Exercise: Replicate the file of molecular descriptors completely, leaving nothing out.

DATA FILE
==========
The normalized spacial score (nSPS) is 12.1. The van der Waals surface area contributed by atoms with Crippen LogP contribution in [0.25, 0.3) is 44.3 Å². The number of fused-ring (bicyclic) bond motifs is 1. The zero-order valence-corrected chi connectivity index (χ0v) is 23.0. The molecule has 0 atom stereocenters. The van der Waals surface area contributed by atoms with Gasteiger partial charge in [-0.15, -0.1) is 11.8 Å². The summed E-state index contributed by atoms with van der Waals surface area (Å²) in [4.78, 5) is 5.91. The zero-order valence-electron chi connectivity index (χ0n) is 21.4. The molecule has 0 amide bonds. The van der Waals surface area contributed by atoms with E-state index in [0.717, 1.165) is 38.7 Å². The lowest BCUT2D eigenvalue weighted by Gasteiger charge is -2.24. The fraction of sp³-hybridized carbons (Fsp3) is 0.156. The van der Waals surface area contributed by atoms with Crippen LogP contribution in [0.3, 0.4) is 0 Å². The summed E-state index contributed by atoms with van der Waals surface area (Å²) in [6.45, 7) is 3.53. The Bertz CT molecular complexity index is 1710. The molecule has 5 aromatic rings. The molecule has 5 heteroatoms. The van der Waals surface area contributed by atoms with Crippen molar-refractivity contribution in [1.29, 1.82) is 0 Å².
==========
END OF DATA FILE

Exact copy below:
The normalized spacial score (nSPS) is 12.1. The van der Waals surface area contributed by atoms with Crippen LogP contribution in [0.25, 0.3) is 44.3 Å². The number of fused-ring (bicyclic) bond motifs is 1. The zero-order valence-corrected chi connectivity index (χ0v) is 23.0. The molecule has 0 atom stereocenters. The van der Waals surface area contributed by atoms with Gasteiger partial charge in [-0.15, -0.1) is 11.8 Å². The summed E-state index contributed by atoms with van der Waals surface area (Å²) in [4.78, 5) is 5.91. The zero-order valence-electron chi connectivity index (χ0n) is 21.4. The molecule has 0 amide bonds. The van der Waals surface area contributed by atoms with E-state index in [0.717, 1.165) is 38.7 Å². The lowest BCUT2D eigenvalue weighted by Gasteiger charge is -2.24. The fraction of sp³-hybridized carbons (Fsp3) is 0.156. The van der Waals surface area contributed by atoms with Crippen LogP contribution in [0.3, 0.4) is 0 Å². The summed E-state index contributed by atoms with van der Waals surface area (Å²) in [6.45, 7) is 3.53. The Bertz CT molecular complexity index is 1710. The molecule has 5 aromatic rings. The molecule has 5 heteroatoms. The van der Waals surface area contributed by atoms with Crippen molar-refractivity contribution in [1.29, 1.82) is 0 Å².